By Nadia Pontes
SAO JOSE DOS CAMPOS, Brazil, Feb 24 (Thomson Reuters Foundation) - Despite years of experience, Charlei Sousa finds himself struggling to grow maize. A lack of rain took half his last crop, and he says uneven rainfall has for years become a worsening problem in his fields in Montes Claros.
"We don't know anymore how and when to grow," said Sousa, a family farmer who plants about 30 hectares (74 acres) of maize in the north of Minas Gerais state, which lies within a semi-arid region of Brazil.
Changes in weather patterns linked to climate change are challenging the traditional knowledge of family farmers in Brazil, particularly those in traditionally dry areas of nine northern states, where land is used mainly to grow subsistence amounts of maize, rice, beans and cassava.
But help may be on the way. This season, Sousa will take a new ally to the field with him: a smartphone app. Used as a sort of in-field diary, it will record what is planted and when, how much fertiliser is used, geographical data about the field, photos and other details.
A few hundreds kilometres away, in São José dos Campos, in São Paulo state, scientists receive the data in real time. The information produced by Sousa and other family farmers will feed a new system designed to monitor the risk of crop failure in Brazilian semi-arid areas.
"There is no such monitoring being done in real time, with information coming directly from the producer," said Ana Paula Cunha, a researcher at National Center for Monitoring and Early Warning of Natural Disasters (Cemaden).
The centre, together with the International Institute for Applied Systems and the National Institute of Science and Technology for Climate Change, developed the app called Agrisupport.
With the help of farmers, scientists at Cemaden say they will be able to predict up to two months in advance whether the semi-arid region faces a risk of crop failure.
Alongside the information from farmers, researchers will rely on measurements of humidity, temperature, wind and solar radiation coming from monitoring equipment installed in nine states.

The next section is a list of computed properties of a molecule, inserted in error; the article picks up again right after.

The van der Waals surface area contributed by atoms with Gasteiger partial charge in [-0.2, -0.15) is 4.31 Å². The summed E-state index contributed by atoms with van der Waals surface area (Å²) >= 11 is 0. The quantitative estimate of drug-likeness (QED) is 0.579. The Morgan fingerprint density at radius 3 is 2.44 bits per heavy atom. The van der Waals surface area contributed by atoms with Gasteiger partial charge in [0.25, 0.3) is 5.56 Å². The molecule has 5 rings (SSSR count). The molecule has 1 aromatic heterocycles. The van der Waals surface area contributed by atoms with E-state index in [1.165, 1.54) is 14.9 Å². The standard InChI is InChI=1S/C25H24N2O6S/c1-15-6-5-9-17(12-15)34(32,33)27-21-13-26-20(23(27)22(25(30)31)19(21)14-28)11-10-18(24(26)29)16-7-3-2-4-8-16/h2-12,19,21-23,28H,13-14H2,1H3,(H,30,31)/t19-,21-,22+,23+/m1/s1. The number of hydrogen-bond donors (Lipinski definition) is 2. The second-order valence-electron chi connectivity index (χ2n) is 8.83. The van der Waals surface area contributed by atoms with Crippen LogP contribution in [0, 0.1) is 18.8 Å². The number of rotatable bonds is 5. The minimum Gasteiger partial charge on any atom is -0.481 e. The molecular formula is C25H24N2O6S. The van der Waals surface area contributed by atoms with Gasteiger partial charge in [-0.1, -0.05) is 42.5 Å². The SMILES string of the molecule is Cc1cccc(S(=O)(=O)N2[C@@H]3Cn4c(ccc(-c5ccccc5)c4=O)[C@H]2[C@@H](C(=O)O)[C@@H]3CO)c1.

Those will be fed into mathematical models that researchers run on the institute's computers, and turned into forecasts for farmers and others in Brazil.
"We want to provide information about the crop productivity loss for all municipalities of the semi-arid region," said Regina Alvalá, a coordinator at Cemaden. The first report is expected to be available by the end of 2016.
PLANNING FOR PAYOUTS
The forecasts are expected to be particularly important for the federal government. Since 2003, Brasilia has offered financial compensation for family farmers from semi-arid regions who lose at least 50 percent of their crop. This type of insurance is known as "crop-guarantee".
"For the decision maker, information on the risk of crop failure is vital because it is possible to have a better view of how much will be paid for insurance," Alvalá said.
"But the information is also relevant to the producer," she said. "For example, if a farmer wants to extend the planted area but the forecast shows the weather conditions wont be good enough for the type of crop raised, the farmer can save the seeds."
According to government data, around 63,000 family farmers applied for crop-guarantee insurance payouts last year. The government provides 850 Brazilian reais (around $215) per producer, paid in five installments. But many farmers complain the amount is too low and doesn't cover their costs.
Access to the Agrisupport app could be another way of cutting farmer losses in dry areas. Reinaldo Oliveira, an agronomist at Technical Assistance and Rural Extension (Emater), a state agency, is working directly with farmers to help them use the tool.
"The mobile phone is already used by family farmers on a daily basis. But to send information through the app it's also important to have a good internet connection, which is not always possible in some regions," he said.
Still, farmers able to send through a photo of a crop pest, for instance, can get feedback on what do about it in as little as a few minutes, Oliveira said.
Sousa has already tested the app. Besides providing information about what he's planning to grow and how much of it, he will also report on his harvest and receive advice on how to take better care of his crop.
"I think this application will help small farmers to organize themselves better. We shall know in advance which is the best time to start planting. This information can help us to save money," Sousa said. (Reporting by Nadia Pontes; editing by Laurie Goering :; Please credit the Thomson Reuters Foundation, the charitable arm of Thomson Reuters, that covers humanitarian news, climate change, women's rights, trafficking and property rights. Visit http://news.trust.org/climate)
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